[Effective April 8, 2002, the Department of Labor issued their final rule that employers can send electronic distribution of benefit plan information to employee's residences if employee agrees to electronic notification. There must be the option to receive notification in hardcopy as well. In addition, the rule outlines provisions for using electronic means for employee benefit plan recordkeeping as required by ERISA. This ruling applies to all reports, statements, notices, and other documents required to be distributed by ERISA.]

 

CKFI Recommendation

 

There are a number of advantages to offering health benefits to your workers. Here are a few of the major ones:

 

Attract and retain the most qualified employees. Whether health insurance is absolutely necessary to attract and retain the most qualified employees will depend upon factors such as whether your competitors or other similarly sized employers in your area are offering health insurance.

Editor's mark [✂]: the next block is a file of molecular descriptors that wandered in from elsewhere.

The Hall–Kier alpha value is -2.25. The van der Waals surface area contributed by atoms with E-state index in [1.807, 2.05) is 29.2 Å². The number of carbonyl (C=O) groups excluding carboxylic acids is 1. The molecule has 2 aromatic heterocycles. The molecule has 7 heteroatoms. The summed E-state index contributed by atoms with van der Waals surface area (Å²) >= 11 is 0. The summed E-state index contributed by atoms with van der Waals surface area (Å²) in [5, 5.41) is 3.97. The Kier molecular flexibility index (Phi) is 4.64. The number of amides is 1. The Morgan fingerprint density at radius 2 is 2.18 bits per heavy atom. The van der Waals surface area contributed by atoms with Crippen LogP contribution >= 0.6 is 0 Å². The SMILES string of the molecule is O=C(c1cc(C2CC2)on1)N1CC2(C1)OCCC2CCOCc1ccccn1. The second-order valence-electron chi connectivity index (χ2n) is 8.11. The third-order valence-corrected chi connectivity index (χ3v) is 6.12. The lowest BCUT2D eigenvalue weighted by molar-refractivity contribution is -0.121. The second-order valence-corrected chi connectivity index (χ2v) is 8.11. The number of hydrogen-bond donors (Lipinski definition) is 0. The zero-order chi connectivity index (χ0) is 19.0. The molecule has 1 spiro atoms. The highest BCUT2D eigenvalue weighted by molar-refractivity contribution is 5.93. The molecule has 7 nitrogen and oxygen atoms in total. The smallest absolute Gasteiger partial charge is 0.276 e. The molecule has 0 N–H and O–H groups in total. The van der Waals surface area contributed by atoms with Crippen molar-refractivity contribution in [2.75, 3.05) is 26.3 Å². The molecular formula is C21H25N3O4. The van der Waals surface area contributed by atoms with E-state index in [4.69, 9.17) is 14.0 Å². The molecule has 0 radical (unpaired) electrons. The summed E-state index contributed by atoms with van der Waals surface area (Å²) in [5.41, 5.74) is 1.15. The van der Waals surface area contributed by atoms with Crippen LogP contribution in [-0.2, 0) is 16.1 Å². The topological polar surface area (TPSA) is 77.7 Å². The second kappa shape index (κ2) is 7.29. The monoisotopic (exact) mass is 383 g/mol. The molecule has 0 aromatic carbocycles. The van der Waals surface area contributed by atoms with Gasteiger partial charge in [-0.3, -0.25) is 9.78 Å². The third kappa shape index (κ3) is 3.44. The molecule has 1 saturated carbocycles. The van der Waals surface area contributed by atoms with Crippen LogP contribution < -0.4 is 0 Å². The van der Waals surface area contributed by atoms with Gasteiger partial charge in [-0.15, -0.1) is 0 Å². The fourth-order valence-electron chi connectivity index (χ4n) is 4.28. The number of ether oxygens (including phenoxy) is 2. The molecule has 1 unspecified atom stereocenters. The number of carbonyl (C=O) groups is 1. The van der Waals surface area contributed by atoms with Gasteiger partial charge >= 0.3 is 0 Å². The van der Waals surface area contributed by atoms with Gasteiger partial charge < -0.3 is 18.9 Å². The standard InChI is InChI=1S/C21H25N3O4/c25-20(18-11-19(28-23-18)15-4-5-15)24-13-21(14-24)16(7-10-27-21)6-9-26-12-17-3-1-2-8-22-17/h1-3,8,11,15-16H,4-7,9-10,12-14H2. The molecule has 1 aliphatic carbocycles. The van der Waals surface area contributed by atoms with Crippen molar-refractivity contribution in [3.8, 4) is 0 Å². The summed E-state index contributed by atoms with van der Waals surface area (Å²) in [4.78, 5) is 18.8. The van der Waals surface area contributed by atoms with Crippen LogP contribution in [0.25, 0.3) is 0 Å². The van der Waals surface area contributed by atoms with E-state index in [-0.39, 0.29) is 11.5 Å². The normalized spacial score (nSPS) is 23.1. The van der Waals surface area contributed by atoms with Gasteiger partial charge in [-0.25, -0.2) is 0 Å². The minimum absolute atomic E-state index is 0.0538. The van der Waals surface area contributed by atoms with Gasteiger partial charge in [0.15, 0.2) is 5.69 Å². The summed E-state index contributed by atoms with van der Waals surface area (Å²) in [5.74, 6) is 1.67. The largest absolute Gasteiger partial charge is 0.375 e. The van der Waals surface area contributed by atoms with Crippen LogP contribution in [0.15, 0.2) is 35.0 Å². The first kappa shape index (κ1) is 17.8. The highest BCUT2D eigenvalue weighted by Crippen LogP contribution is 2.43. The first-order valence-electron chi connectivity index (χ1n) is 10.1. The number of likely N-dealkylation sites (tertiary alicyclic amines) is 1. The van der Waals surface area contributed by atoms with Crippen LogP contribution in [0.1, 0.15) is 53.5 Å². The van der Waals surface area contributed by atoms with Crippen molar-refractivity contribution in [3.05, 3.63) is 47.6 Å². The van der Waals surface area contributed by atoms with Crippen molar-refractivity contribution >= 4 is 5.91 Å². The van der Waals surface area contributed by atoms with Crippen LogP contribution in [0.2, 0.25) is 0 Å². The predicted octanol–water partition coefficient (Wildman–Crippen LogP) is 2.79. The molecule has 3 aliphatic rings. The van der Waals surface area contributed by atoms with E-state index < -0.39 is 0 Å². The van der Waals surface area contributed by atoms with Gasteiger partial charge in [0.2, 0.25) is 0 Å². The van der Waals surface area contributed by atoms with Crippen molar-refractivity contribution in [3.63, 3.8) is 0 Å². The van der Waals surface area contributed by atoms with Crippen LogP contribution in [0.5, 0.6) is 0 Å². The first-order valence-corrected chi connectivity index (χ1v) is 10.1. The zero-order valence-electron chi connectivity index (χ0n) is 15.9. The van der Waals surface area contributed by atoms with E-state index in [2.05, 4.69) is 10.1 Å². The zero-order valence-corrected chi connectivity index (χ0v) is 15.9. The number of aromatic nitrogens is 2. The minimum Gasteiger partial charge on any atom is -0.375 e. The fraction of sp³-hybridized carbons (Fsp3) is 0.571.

Gain tax advantages. You can offer employees something that increases their compensation package and yet allows you an income tax deduction for the contribution, so that your out-of-pocket cost is less than the value of the benefit to the employee. Self-employed individuals can deduct 100 percent of their health insurance premium costs as a business expense in 2003 and thereafter. You can always deduct 100 percent of premiums for your employees. If the business is incorporated, all costs for your own insurance, as well as your employees', is deductible.

 

Offer employees group purchasing power. Even if you decide not to contribute anything toward your employees' health insurance, you can offer them the opportunity to obtain group rates through your business.